Perceived wisdom has held that firearms sales fell drastically after President Trump was elected. But the so-called “Trump slump” hasn’t happened. Yes, increased production has driven down prices. But sales remain strong. While President Obama may have been the greatest firearms salesman of all time, President Trump’s first year is likely to beat all of President Obama’s eight years in office, except for the last one.
Trump-era NICS (National Instant Criminal Background Check System) checks are continuing the trend set last year. 2017 is on track to be the second highest year for NICS on record.
2016 is the current record holder, with 27,538,673 NICS checks for the year. The next highest year was in 2015, with 23,141,970. 2,030,391 NICS checks were done in October, 2017. Through the end of October, the NICS checks for 2017 have reached 20,266,289.
November and December have traditionally been the highest months for NICS checks, correlating with hunting seasons and Christmas. 2017 only needs to accumulate 2,875,681 NICS checks in the last two months of the year to become the second highest year on record. Every year since 2010 has exceeded that number for November and December.
It is more likely that the totals for November and December in will be over four million checks. They have been over four million for four of the last five years. Four million more NICS checks would be over 24 million checks for the year.
2017 NICS checks have been at 91% of the level of the all time record in 2016.
NICS checks are used for both new and used firearms sales. They are used for other purposes as well. Firearms carry permits are rapidly expanding across the United States, with over 16 million carry permits currently in use. NICS checks are used for both initial issue of a permit and for the renewal of permits. Some NICS checks are used for background checks for employment.
Because of the expanding use of NICS checks, the number of firearms added to private stock in the United States is a fraction of the NICS checks. Past calculations based on ATF records indicate that about .56 firearms are added to the private stock in the United States for each NICS check done by the FBI.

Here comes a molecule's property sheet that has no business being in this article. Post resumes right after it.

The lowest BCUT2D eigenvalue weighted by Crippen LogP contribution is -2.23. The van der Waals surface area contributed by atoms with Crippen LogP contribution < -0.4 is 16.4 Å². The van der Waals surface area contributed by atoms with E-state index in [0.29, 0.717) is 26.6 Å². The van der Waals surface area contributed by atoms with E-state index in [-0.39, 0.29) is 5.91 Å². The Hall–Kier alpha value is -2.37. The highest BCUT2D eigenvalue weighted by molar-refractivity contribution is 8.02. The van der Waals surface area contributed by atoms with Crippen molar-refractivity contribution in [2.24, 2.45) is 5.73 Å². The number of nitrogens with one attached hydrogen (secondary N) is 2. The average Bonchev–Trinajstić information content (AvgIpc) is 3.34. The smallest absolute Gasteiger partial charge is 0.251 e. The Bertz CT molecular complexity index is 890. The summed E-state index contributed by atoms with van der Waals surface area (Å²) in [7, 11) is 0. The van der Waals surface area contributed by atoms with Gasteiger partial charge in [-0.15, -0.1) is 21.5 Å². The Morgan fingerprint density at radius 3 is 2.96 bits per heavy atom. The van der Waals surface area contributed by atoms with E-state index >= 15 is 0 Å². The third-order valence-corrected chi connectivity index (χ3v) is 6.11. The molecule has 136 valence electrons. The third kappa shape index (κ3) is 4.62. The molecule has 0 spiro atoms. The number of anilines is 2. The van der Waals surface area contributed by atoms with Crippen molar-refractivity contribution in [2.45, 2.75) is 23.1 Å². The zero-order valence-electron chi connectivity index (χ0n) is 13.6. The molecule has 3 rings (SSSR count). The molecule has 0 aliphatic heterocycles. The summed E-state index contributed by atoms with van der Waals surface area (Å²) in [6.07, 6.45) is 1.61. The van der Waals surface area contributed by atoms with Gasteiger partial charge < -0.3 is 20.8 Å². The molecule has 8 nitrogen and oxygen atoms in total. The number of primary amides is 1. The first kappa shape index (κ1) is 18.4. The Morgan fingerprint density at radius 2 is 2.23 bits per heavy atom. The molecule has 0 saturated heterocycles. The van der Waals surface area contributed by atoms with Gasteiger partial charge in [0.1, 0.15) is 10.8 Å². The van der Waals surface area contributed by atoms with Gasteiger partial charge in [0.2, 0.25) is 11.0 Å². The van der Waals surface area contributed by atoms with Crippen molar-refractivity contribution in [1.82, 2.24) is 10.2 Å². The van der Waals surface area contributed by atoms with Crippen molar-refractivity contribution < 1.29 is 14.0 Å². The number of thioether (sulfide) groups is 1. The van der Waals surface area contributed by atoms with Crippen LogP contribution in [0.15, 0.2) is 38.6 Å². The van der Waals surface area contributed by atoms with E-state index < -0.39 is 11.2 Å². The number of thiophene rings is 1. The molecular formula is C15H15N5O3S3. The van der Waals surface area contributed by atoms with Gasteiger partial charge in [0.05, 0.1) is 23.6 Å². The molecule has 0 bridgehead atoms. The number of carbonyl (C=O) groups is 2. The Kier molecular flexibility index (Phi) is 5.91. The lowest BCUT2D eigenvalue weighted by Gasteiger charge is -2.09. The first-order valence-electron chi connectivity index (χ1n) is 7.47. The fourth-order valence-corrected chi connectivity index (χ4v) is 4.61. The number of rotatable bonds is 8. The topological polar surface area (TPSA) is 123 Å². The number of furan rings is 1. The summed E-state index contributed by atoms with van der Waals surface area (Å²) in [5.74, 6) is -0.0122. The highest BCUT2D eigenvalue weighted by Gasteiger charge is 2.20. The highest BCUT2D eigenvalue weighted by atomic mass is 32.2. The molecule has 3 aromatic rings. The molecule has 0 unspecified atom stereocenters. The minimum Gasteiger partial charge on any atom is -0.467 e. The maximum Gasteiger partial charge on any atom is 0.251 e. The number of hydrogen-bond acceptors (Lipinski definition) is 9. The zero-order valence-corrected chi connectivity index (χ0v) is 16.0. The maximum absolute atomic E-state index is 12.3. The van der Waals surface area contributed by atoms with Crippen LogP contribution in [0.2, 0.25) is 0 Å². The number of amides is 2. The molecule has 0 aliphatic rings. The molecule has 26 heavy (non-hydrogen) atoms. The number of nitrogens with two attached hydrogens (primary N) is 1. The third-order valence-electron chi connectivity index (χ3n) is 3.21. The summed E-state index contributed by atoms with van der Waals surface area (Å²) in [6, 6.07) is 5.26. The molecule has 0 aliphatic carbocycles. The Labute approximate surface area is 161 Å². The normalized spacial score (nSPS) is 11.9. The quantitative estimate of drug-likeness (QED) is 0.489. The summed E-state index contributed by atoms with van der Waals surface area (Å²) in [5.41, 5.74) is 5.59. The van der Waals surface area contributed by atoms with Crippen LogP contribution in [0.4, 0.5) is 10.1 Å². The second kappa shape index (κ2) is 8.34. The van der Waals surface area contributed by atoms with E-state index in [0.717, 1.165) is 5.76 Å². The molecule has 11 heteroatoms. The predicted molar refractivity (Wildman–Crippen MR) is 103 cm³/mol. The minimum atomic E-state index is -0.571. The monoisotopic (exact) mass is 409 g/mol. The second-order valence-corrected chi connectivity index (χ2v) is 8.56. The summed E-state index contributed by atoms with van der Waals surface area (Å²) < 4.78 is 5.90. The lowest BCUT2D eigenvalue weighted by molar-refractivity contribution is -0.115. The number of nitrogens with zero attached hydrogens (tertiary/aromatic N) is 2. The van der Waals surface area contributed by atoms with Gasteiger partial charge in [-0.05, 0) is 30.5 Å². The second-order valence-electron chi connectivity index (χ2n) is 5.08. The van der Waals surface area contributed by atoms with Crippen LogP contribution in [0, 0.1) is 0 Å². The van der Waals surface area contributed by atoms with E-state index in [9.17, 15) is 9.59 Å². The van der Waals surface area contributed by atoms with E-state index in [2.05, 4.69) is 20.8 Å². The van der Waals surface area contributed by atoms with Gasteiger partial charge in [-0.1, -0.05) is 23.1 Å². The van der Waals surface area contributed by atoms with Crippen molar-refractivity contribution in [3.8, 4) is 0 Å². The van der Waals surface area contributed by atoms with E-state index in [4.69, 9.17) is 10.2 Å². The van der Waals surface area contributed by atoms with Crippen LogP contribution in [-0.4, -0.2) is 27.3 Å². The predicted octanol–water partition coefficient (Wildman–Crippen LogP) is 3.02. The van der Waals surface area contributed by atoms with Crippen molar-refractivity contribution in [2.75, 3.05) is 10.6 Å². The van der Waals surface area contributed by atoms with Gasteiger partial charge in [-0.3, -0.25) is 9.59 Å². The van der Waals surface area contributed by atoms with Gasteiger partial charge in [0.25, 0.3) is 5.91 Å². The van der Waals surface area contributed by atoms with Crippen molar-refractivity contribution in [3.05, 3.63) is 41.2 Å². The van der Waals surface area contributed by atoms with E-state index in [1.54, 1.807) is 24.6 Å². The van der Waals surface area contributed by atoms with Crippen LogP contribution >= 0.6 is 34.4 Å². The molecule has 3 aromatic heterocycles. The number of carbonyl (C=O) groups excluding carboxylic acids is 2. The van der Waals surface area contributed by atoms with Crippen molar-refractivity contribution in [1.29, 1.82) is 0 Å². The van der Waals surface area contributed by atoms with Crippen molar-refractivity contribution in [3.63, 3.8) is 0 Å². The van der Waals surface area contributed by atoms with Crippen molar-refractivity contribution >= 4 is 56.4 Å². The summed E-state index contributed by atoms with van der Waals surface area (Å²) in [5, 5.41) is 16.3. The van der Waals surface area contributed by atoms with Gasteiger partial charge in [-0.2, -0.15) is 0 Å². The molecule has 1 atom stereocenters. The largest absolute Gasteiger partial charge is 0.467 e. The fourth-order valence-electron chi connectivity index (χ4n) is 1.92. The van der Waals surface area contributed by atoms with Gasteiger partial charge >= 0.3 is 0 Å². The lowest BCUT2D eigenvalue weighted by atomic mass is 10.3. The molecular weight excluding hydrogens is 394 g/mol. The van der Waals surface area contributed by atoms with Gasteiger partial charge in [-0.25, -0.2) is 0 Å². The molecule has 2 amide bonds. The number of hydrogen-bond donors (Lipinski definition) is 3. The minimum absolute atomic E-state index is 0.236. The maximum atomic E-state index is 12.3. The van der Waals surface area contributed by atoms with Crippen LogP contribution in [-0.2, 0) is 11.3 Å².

If that ratio holds, about 1.1 million firearms will have been added to the private stock in October, or about 11.3 million firearms added in 2017 so far.
It appears the demand for firearms has grown and the number of firearms owners has grown. Polls are a poor way to determine firearms ownership. Many people are reluctant to admit to firearms ownership when there is serious talk of restricting the ability to own or buy firearms.
A recent NBC/Wall Street Journal survey shows gun ownership jumping from 41 to 48 percent of households. That increase includes a component of gun owners who are willing to admit ownership during a Trump administration. It also indicates an increase in the base level of firearm ownership. Once a new owner buys a gun, they are likely to buy more guns, with different guns for different purposes.
In two months we will know if 2017 becomes the second highest year on record for NICS checks. We do not know at present, but that is the way to bet.
©2017 by Dean Weingarten: Permission to share is granted when this notice is included.
About Dean Weingarten:
Dean Weingarten has been a peace officer, a military officer, was on the University of Wisconsin Pistol Team for four years, and was first certified to teach firearms safety in 1973. He taught the Arizona concealed carry course for fifteen years until the goal of constitutional carry was attained. He has degrees in meteorology and mining engineering, and recently retired from the Department of Defense after a 30 year career in Army Research, Development, Testing, and Evaluation.